Why repairing vehicles is costing insurers

Published: February 21, 2018

Updated: July 24, 2018

Author: Luke Jones

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Vehicle technology has grown significantly over the last ten years, but it seems innovation comes at a cost of the rising price of collision repairs. Mitchell International has warned insurance companies that fixing an entire vehicle instead of a single component is driving up costs.

Speaking to Canadian Underwriter, Jerry Gastineau of Mitchell’s editorial team said a single component, like a sensor, does not mean the repair time should take longer and cost more. Sensors account for just a part of a vehicle’s safety protection.

“The systems are designed to work with multiple components together as a system, so if you’re replacing a sensor, that’s straightforward,” Gastineau said. “But once that’s done, I need to address the whole safety system of which that sensor is a part – that whole ecosphere.”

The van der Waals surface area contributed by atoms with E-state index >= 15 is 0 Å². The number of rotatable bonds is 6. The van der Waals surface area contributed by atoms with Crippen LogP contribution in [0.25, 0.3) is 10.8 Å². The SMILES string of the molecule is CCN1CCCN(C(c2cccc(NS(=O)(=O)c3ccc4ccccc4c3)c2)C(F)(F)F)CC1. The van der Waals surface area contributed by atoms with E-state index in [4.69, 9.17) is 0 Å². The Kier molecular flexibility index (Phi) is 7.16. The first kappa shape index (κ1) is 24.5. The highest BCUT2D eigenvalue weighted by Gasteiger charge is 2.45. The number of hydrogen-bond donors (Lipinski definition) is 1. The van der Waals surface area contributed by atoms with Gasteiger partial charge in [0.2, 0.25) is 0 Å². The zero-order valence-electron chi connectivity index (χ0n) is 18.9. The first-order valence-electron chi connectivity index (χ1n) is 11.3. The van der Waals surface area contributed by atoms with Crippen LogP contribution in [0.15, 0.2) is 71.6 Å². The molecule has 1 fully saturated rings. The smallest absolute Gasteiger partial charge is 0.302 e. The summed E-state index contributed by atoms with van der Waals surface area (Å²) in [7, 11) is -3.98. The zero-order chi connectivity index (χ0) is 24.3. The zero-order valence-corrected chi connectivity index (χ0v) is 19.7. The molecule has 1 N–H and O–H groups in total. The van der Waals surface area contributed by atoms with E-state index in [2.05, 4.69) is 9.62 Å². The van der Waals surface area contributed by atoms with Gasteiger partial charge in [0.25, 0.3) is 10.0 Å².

Repairing a vehicle to a level where it is safe is a challenge as the cost moves beyond just fixing a sensor. “Because you are now doing that operation, you now need to recalibrate and set the system to its full safe operating condition,” Gastineau said. “That can be straightforward, or it could be complicated. It could involve complicated drive cycles where the system had to re-evaluate and learn to interpret the system’s data from [everything] all together.”

Diagnostics, calibration, and other procedures cost time and ultimately increase costs on insurers as they are forced to continue to cover customers with rental cars. Intact Insurance, the largest auto coverage provider in Canada, said earlier this month the frequency of collisions and the cost of repairs has driven its poor previous quarter in auto.

“Cost pressures related to physical damage are more recent and have accelerated in the last few quarters,” Intact Financial Corporation’s CEO, Charles Brindamour, said on February 7. “That is why we have meaningful rate increases in the pipeline across the country.”